This month is the first in which student loan borrowers enrolled in the Department of Education’s Public Service Loan Forgiveness program were expecting to see their student loan tab cleared. But that’s not happening for some borrowers after learning they were never actually enrolled in the programs, despite assurances from the companies servicing their debts.
The situation is a culmination of problems within the servicing industry and the complicated forgiveness program.
It also further bolsters recent findings from the Consumer Financial Protection Bureau that highlighted borrower complaints about student loan servicers mishandling the Public Service Loan Forgiveness program.
For those unfamiliar, in 2007 the government began offering a public service loan-forgiveness program that will forgive certain federal student loans for borrowers who work for government organizations and non-profit groups for 10 years and make 120 on-time monthly payments on their loans.
An Unwelcome Surprise
The New York Times spoke with one such borrower who expected to have his debt wiped away via the program this month.
However, that didn’t happen, despite the fact the man had followed the rules; making 120 on-time payments and working full-time as a teacher.
Instead, just two years before his debt was supposed to be forgiven, the man was informed that he hadn’t made a single eligible payment. That’s because he wasn’t enrolled in the correct program.
The man’s story begins back in 2002, when he entered a graduated repayment plan that allowed him to start with smaller monthly payments that grew over time as his income did.
In 2007, he signed up for the Public Service Loan Forgiveness program through his loan servicer ACS Education Services, The Times reports. The company told him that as long as he made the 120 months of payments, his debt would be forgiven. ACS left the federal student loan business, and the man’s loans were sold to Mohela in 2012.
He continued making payments, The Times reports. However, the following year, a co-worker told him that just one servicer could forgive the loans, FedLoan. So the man worked to transfer his debts to that company.
FedLoan is the company contracted by the Dept. of Education to handle the forgiveness program and determine borrower’s eligibility. It’s also party to a lawsuit by Massachusetts Attorney General Maura Healey, accused of putting borrowers at risk of losing their eligibility for forgiveness.
Nearly two years after his loan was transferred, the man found out that the repayment plan he entered in 2002 wasn’t eligible for the forgiveness program. That meant that none of the payments the man had made counted toward forgiveness. He’d have to start all over.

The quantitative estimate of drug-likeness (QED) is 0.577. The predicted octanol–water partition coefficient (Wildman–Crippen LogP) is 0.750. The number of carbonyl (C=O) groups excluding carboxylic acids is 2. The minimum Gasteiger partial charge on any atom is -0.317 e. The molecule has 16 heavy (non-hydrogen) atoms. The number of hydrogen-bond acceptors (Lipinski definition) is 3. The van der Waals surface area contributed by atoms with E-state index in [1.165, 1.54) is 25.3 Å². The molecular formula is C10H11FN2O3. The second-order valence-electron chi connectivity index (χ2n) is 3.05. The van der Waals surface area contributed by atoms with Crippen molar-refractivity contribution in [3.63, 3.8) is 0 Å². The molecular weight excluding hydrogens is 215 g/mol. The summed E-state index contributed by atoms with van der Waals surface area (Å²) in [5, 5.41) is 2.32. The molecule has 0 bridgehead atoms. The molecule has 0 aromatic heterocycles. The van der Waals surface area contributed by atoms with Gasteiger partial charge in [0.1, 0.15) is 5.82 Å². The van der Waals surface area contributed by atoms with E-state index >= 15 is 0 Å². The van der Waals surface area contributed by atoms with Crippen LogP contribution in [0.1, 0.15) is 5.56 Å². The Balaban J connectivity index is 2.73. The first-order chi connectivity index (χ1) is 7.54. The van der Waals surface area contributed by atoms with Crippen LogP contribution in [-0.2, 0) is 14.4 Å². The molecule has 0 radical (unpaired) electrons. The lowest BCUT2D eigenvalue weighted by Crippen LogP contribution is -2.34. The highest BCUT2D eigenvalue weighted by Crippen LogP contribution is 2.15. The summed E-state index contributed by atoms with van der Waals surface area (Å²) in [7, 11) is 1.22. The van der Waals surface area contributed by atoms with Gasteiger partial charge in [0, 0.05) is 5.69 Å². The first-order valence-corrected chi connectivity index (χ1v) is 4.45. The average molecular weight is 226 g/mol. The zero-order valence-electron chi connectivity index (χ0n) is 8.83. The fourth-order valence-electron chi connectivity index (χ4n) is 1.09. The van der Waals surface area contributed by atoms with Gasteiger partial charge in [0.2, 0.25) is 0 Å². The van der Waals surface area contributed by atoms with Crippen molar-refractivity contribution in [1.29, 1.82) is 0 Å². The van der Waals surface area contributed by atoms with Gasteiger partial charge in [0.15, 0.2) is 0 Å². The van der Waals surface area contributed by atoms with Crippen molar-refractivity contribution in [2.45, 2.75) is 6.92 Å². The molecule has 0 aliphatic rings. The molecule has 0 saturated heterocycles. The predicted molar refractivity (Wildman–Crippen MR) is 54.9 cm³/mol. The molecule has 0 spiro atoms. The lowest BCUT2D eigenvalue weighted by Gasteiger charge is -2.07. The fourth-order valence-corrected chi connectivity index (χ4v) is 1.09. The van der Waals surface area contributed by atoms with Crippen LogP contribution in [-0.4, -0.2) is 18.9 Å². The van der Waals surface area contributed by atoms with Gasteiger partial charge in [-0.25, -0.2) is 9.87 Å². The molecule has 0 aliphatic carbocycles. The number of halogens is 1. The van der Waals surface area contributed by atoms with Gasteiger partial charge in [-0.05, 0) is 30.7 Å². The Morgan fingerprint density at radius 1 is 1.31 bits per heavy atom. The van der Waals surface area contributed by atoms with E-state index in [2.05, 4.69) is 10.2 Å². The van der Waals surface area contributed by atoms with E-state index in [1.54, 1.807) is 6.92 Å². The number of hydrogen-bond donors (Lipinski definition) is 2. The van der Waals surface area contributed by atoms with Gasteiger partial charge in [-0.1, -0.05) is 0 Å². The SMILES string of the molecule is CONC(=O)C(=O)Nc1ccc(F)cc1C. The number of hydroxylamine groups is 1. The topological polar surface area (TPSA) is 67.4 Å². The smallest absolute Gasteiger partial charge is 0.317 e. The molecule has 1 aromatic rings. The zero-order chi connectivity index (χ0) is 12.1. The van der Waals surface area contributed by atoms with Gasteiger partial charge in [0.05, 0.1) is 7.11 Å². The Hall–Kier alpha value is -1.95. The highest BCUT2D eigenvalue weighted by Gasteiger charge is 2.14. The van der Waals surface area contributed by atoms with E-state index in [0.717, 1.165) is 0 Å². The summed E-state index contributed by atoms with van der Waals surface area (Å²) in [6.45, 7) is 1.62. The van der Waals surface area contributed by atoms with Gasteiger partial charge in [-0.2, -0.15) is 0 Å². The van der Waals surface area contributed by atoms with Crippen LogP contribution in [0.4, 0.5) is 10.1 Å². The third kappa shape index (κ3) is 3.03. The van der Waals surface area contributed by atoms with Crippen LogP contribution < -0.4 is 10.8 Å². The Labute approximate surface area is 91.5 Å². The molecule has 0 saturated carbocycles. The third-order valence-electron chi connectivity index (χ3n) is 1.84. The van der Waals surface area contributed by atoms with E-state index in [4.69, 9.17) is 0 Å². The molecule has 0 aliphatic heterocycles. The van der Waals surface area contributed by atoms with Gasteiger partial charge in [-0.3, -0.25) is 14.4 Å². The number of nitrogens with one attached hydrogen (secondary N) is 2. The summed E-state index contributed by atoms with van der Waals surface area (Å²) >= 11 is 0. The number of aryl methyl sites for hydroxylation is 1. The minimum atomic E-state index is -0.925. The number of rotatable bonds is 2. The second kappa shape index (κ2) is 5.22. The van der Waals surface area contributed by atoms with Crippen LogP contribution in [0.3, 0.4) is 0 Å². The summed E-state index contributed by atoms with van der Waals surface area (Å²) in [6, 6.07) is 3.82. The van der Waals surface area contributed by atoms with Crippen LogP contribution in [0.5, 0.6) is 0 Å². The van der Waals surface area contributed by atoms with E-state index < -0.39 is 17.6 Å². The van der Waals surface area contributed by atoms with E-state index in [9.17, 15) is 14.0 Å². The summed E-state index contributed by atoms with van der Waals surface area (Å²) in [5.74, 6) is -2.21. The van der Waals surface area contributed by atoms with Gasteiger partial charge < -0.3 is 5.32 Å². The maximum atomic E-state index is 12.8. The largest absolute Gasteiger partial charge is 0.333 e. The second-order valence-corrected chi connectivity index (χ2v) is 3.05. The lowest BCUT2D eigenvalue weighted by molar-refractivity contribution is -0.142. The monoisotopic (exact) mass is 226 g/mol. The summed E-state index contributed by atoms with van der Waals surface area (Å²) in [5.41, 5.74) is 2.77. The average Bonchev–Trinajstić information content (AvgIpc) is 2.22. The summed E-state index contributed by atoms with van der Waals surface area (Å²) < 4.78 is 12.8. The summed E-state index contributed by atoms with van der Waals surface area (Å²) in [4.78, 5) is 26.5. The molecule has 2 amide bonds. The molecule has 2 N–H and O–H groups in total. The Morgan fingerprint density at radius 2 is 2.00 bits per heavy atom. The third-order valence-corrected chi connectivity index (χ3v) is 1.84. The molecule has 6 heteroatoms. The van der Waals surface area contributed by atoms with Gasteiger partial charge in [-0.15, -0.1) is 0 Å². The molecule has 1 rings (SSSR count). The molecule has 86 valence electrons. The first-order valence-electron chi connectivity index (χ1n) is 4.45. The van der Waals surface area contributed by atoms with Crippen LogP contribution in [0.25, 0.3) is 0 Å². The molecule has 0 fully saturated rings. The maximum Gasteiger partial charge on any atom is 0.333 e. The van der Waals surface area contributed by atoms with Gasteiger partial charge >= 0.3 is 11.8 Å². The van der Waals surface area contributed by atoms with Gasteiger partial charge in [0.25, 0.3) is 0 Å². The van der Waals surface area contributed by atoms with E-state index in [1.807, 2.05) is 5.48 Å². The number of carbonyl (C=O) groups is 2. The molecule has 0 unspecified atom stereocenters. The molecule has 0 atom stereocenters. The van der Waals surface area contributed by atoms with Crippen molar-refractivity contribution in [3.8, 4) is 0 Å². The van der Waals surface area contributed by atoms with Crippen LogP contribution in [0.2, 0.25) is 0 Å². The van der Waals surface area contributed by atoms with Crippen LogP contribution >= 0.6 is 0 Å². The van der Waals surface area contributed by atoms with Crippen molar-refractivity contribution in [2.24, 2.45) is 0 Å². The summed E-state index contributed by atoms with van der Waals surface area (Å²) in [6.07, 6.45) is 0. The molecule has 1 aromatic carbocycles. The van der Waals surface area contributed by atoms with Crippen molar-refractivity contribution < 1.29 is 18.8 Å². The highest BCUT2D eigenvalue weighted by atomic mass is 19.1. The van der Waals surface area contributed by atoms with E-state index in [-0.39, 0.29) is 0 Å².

The news was in contradiction to what servicers had been telling him. He tells The Times that he was told his loan was in “good status” by each company.
A rep for the owner of his first servicer ACS told The Times they could not comment on the man’s loans, while a rep for Mohela (the second servicer) didn’t have specific records noting what the man was told.
A rep for FedLoan tells The Times that the company informed the man of issues with his loan several times.
The Times, in reviewing the man’s documents, did find a notice in 2014 that stated the borrower hadn’t made any eligible payments.
The only problem was that the notice was on the back of a statement and not clearly visible to the borrower.
It’s a missed sign that several borrower likely made, The Times reports.
“There is going to be an enormous crush of borrowers who think they are eligible only to find that they are not,” Seth Frotman, the student loan ombudsman at the CFPB, said a statement. “We need to get ready for it.”
Just Another Issue
In fact, some borrowers have already accused the government of failing to keep its promise to forgive loans. As cited in a lawsuit against the Dept. of Education, some borrowers reported they believed they were fulfilling the program’s requirements when they weren’t.
According to a lawsuit [PDF], filed by four previously qualified participants and the American Bar Association, the Department of Education acted “arbitrarily and capriciously” when it changed its interpretation eligibility requirements without explanation.
While it’s fairly simple to determine what a government agency is, finding a qualified non-profit is more difficult. For that reason, the Dept. allowed prospective program participants to fill out an Employment Certification for Public Service Loan Forgiveness form.
The forms, which the Department encourages participants to fill out each year, are reviewed by FedLoan Servicing.
But at some point in the last several years, FedLoan began telling people who had previously been qualified for the forgiveness program that they were no longer eligible to have their loans forgiven. What’s more, the decision was retroactive, meaning none of the time they’d spent working toward the forgiveness goal would be counted.
After receiving such letters, the borrowers sued the Department of Education to find out why the changes were being made.
The Dept. of Education replied to the lawsuit, noting in a filing that the FedLoan approval letter was never a reflection of a “final agency action on the borrower’s qualifications” for the program.